Amazon Fire HD 7 Review



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Back in February 2014, I reviewed the Kindle Fire HDX 8.9 and I was impressed with Amazon’s top-of-the range tablet. Amazon has continued to push their Fire tablet range and the fourth generation of the Fire tablets came out in September 2014. Not only did Amazon bump the spec with the refresh, they bumped the Kindle moniker too, reserving that for the ereaders. On review here, is the Fire HD 7 tablet, Amazon’s offering in the 7″ market. Let’s take a look.

HD Fire 7

In the box there’s the tablet, a travel charger and a USB charging cable. This review unit (courtesy of Amazon) came with a US charger but I imagine that chargers will be supplied according to local requirements.

From the very start the Fire HD 7 is a little bit different from the average tablet with a choice of five different colours – black, white, cobalt, magenta and citron – and obviously this is the white version. I think it would be fair to call the Fire HD 7 as chunky – it’s a little over a 1 cm thick and weighs in at 337g, which specs it very closely to the Nexus 7 2012 but it looks a bit bigger – there’s a bit of trickery going on in that Google devices have narrow chrome bands with curved backs which make them look thinner than they are. Setting the figures to one side, the HD7 feels….fun.

Fire HD 7

Giving the HD 7 a once over, there’s not much to poke at. The front has the main screen and a front-facing camera, on the top side there’s the power button, micro-USB port and the headphone port, and on the left there’s a volume rocker. Round the back, there’s the rear camera and stereo speakers. The rear camera is 2 MP and the front camera is VGA, which seems a bit under-specced for a 2014 tablet but it does record HD video. There’s also a large Amazon logo emblazoned in the middle of the back and not everyone will like the plastic back, though it’s largely a matter of personal taste. Even though the back cover does have a matte texture, it’s not that grippy, so I’d be investing in some kind of case.

Fire HD 7 back

Geek Bench 3Performance-wise, the Fire HD 7 has a 1.5 GHz quad-core processor, with two 1.5 GHz cores and two 1.2 GHz cores. As a result, it scores 766 in single core and 1483 for multicore in Geek Bench 3, putting its performance close to the 2013 Nexus 7 (and much better than the 2012 one). Regardless of what the benchmarks say, the HD 7’s performance in the hand was great.

On powering up, Fire OS looks as good as ever, even on the 7″ display. The screen is 1280 x 800 pixels, giving 216 ppi, which might not be as detailed as some, but the display is good and bright with rich colours that aren’t over-saturated. The carousel style interface works well with apps and media all mixed in together. As before, there are some great touches to the interface with the soft buttons moved to the right-hand side, conveniently under the hand in landscape view but still at the bottom when held in portrait. It’s tempting to review Fire OS but given this is the fourth generation of the tablet, it’s probably unnecessary.

FIre OS Screenshot

However, it’s still all about the apps though, and it’s good to see that the range of apps available in the Amazon Store has increased in the year since I reviewed the HDX. For example, Zinio is now available (though it didn’t want to load on the HD 7) and Mailbox has been released as well, so there’s a great email client too. For the average user, it’s hard to see app availability as an issue.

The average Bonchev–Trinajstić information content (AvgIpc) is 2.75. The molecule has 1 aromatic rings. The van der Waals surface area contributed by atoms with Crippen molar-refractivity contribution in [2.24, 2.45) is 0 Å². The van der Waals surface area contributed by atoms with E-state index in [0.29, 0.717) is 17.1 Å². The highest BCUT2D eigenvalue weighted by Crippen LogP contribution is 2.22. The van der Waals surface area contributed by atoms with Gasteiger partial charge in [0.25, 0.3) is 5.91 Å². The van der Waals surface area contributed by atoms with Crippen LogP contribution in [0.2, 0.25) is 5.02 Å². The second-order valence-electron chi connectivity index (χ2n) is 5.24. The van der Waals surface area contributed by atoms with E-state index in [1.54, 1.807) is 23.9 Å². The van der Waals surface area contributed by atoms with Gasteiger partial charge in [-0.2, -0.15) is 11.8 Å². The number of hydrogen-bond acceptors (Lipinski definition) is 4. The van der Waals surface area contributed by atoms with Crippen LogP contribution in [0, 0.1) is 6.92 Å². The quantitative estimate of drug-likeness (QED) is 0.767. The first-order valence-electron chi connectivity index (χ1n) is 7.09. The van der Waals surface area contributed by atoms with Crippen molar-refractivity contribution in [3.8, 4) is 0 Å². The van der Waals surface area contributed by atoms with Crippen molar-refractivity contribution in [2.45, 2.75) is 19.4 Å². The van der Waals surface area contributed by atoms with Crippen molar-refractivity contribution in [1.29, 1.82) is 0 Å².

More than apps, Amazon is about content and as with all Amazon devices, the Fire delivers well. Signing into the Fire HD 7 with your Amazon credentials instantly accesses all your books, music and video content. It’s easy to switch between content that’s on the device and content that’s still in the cloud – there’s a simple toggle on the top right – so managing storage is less of an issue, even on 8 MB devices. Audio playback is good and background noise is minimal, even when listening with earbuds in quiet environments. The rear speakers are one of the highlights of the Fire HD 7, giving surprisingly good sound and add to the atmosphere when watching video.

Amazon Music

For films and TV on demand, Amazon offers its Instant Video – playback of movies is as smooth as you’d expect. I reviewed much of GNC’s CES coverage on the HD 7 and it handled all the video I threw at it.

Amazon Instant Video

As with other Fire tablets, Amazon offers FreeTime, a parental controls app that lets Mum and Dad add apps and content to a child’s profile. Access to the web browser and social networking apps is restricted and the amount of play time can be controlled as well. It’s well done and increases the appeal of Amazon Fire tablets to families.

Turning to price, the base cost is GB £119 for the 8 GB wi-fi version with “Special Offers” aka adverts. Taking the memory to 16 GB ups the cost to £139. Removing the adverts costs an additional £10 in both configurations.

I’ve been using the Fire HD 7 for over a month now and I like it a great deal. It’s fun, robust, inexpensive and with the parental controls, makes a good choice for a family tablet. The screen might not have the highest resolution but if I hadn’t read the spec sheet, I wouldn’t know or care as it looks great. I enjoyed having the HD 7 around and there were plenty of times when I picked up the HD 7 in preference to my Nexus 9. If you are into the Amazon ecosystem, this would appear to be a no-brainer buy…….

….but the Fire HDX 7 is currently reduced by £50 to £149 for the 16 GB versions albeit with ads. This has a 2.2 GHz CPU and 1920 x 1200 (323 ppi) screen, so personally, I think this is the one to get. Tell you what, buy the HDX for yourself and the HD for the kids. Perfect.

Thanks to Amazon for the loan of the Fire HD 7 tablet.